Author Topic: Ancestors Camp Bay to Akaroa  (Read 482 times)

Offline Ashnz

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Ancestors Camp Bay to Akaroa
« on: Wednesday 05 January 22 22:28 GMT (UK) »
Hi there,

I have a little question. In 1873 my ancestors were in quarantine at Camp Bay. When quarantine was finished they were moved to Akaroa.
How would my ancestors had travelled? By boat/ship? Horse & cart?

Happy New Year to you,

Ashley

Moderator edit: corrected spelling error in subject line.
"With time, persistance and help, we can fill in all the missing pieces of the puzzle."

Offline Fresh Fields

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Re: Anscestors Camp Bay to Akaroa
« Reply #1 on: Thursday 06 January 22 00:41 GMT (UK) »
Happy New Year to you.

As I believe there were/are more than one CAMP BAY more background info would be required.

But because most of NZ's inland trails of that period, were foot or bridle trails, the most common way, when available, was to travel by water. From shallow draft coastal and harbour routes, to blue water sailing vessels, plying NZ's coastal ports.

Alan
Early Settlers & Heritage. Family History.

Offline spades

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Re: Anscestors Camp Bay to Akaroa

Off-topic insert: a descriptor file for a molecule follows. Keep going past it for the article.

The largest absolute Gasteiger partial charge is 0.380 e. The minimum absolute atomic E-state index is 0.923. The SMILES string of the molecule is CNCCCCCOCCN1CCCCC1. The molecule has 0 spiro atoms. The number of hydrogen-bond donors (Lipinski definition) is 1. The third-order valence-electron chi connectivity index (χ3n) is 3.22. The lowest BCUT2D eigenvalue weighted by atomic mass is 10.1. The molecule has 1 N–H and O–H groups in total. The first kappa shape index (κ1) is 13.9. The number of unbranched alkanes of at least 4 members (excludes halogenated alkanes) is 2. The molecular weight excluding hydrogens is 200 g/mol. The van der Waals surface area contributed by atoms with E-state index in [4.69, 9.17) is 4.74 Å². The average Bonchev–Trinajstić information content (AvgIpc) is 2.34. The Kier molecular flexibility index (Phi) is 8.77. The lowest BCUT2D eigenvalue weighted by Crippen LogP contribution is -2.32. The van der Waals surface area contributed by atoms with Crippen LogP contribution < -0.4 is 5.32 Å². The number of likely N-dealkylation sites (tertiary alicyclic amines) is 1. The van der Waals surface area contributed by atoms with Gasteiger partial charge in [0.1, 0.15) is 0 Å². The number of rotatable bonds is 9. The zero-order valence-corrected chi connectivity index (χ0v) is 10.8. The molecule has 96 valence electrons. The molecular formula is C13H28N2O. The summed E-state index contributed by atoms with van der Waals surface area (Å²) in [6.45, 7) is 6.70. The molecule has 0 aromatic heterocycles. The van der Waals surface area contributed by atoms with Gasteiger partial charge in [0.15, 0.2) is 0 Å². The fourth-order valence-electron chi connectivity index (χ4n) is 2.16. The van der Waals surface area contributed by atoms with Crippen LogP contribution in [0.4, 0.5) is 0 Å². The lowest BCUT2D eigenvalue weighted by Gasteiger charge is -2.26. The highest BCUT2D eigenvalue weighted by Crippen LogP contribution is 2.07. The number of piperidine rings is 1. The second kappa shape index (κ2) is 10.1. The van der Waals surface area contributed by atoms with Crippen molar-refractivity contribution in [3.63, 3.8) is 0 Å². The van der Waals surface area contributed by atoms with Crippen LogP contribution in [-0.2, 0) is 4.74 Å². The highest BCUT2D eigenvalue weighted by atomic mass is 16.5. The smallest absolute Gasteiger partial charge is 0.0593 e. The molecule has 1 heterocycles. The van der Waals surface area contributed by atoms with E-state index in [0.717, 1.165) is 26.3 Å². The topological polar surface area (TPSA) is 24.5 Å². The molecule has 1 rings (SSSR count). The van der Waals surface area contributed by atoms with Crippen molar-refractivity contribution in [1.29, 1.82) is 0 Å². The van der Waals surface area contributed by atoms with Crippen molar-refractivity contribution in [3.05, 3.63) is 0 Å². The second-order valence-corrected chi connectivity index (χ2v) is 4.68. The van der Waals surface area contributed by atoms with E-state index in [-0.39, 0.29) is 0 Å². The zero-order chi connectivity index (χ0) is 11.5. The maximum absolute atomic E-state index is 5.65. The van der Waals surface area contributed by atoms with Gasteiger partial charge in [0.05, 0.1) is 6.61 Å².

« Reply #2 on: Thursday 06 January 22 03:08 GMT (UK) »
Hi Alan,

The Camp Bay referred to must be the one in Lyttelton Harbour.

Very interesting history, see
http://lytteltonharbourjetties.blogspot.com/2018/05/camp-bay-1-and-absence-of-jetty.html

Ashley, it's quite possible that your ancestors walked over the hill into Akaroa with all their belongings. It was cheaper and safer.

However a search of Papers Past might find a record of them travelling there on a coastal vessel.

Spades
ELLERKER - Beverley ERY ENG
HEALEY - IRL?
MURDOCH - Wigtownshire SCT, Otago and Westland NZ
PALING - Nottinghamshire ENG
RILEY - Flamborough; Cottingham; South Dalton ERY, Manitoba CAN, & London ENG
STURTON - Arnold, Nottinghamshire ENG
SUTTRON - All, NRY & DUR ENG
TAYLOR - London ENG
TYLER - London ENG
TERNAN/TIERNAN - Dublin IRL

Offline Fresh Fields

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Re: Anscestors Camp Bay to Akaroa
« Reply #3 on: Thursday 06 January 22 04:31 GMT (UK) »
Hello.

Very interesting link SPADES.

Ashley has not indicated passage destination, before being diverted to a quarantine station, nor the name of the vessel involved. Forward passage might have been involved, but it was well after the first settlers arrived at Akoroa. Overland would have been quite a hike, but they would not have been the first to travel that way.

Alan.
Early Settlers & Heritage. Family History.


Offline spades

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Re: Anscestors Camp Bay to Akaroa
« Reply #4 on: Thursday 06 January 22 04:57 GMT (UK) »
A local history group might be able to confirm whether immigrants took an overland route or not.

Spades
ELLERKER - Beverley ERY ENG
HEALEY - IRL?
MURDOCH - Wigtownshire SCT, Otago and Westland NZ
PALING - Nottinghamshire ENG
RILEY - Flamborough; Cottingham; South Dalton ERY, Manitoba CAN, & London ENG
STURTON - Arnold, Nottinghamshire ENG
SUTTRON - All, NRY & DUR ENG
TAYLOR - London ENG
TYLER - London ENG
TERNAN/TIERNAN - Dublin IRL

Offline Ashnz

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Re: Anscestors Camp Bay to Akaroa
« Reply #5 on: Thursday 06 January 22 21:13 GMT (UK) »